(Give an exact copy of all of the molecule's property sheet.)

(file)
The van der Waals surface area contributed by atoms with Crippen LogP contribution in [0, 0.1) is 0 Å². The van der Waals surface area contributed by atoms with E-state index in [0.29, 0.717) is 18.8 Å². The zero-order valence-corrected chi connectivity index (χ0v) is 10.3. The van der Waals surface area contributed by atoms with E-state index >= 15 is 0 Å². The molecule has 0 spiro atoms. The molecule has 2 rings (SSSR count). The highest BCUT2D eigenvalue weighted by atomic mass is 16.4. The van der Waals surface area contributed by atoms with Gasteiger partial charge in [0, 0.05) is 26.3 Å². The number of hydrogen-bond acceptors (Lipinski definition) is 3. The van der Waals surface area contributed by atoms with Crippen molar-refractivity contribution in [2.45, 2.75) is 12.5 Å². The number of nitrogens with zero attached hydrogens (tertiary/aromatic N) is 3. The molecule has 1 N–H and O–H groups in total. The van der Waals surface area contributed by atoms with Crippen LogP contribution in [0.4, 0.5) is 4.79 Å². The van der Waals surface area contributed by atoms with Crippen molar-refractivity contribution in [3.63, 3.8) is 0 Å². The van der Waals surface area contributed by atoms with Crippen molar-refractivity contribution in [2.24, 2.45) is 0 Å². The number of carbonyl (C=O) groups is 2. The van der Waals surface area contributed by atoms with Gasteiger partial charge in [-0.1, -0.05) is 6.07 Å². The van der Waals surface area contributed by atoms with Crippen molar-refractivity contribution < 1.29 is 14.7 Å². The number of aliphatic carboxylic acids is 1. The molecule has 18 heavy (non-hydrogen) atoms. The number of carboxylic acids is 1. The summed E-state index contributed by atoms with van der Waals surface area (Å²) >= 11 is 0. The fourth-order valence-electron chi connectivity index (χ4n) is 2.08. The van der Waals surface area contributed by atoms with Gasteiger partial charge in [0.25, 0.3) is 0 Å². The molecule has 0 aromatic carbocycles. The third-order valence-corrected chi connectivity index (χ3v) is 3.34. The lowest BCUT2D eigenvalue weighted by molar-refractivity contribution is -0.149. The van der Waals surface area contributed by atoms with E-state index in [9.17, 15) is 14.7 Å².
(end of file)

The van der Waals surface area contributed by atoms with Crippen LogP contribution in [0, 0.1) is 0 Å². The van der Waals surface area contributed by atoms with E-state index in [0.29, 0.717) is 18.8 Å². The zero-order valence-corrected chi connectivity index (χ0v) is 10.3. The van der Waals surface area contributed by atoms with E-state index >= 15 is 0 Å². The molecule has 0 spiro atoms. The molecule has 2 rings (SSSR count). The highest BCUT2D eigenvalue weighted by atomic mass is 16.4. The van der Waals surface area contributed by atoms with Gasteiger partial charge in [0, 0.05) is 26.3 Å². The number of hydrogen-bond acceptors (Lipinski definition) is 3. The van der Waals surface area contributed by atoms with Crippen molar-refractivity contribution in [2.45, 2.75) is 12.5 Å². The number of nitrogens with zero attached hydrogens (tertiary/aromatic N) is 3. The molecule has 1 N–H and O–H groups in total. The van der Waals surface area contributed by atoms with Crippen LogP contribution in [0.4, 0.5) is 4.79 Å². The van der Waals surface area contributed by atoms with Crippen molar-refractivity contribution in [3.63, 3.8) is 0 Å². The van der Waals surface area contributed by atoms with Crippen molar-refractivity contribution in [2.24, 2.45) is 0 Å². The number of carbonyl (C=O) groups is 2. The van der Waals surface area contributed by atoms with Gasteiger partial charge in [-0.1, -0.05) is 6.07 Å². The van der Waals surface area contributed by atoms with Crippen molar-refractivity contribution < 1.29 is 14.7 Å². The number of aliphatic carboxylic acids is 1. The molecule has 18 heavy (non-hydrogen) atoms. The number of carboxylic acids is 1. The summed E-state index contributed by atoms with van der Waals surface area (Å²) >= 11 is 0. The fourth-order valence-electron chi connectivity index (χ4n) is 2.08. The van der Waals surface area contributed by atoms with Gasteiger partial charge in [0.25, 0.3) is 0 Å². The molecule has 0 aromatic carbocycles. The third-order valence-corrected chi connectivity index (χ3v) is 3.34. The lowest BCUT2D eigenvalue weighted by molar-refractivity contribution is -0.149. The van der Waals surface area contributed by atoms with E-state index in [9.17, 15) is 14.7 Å².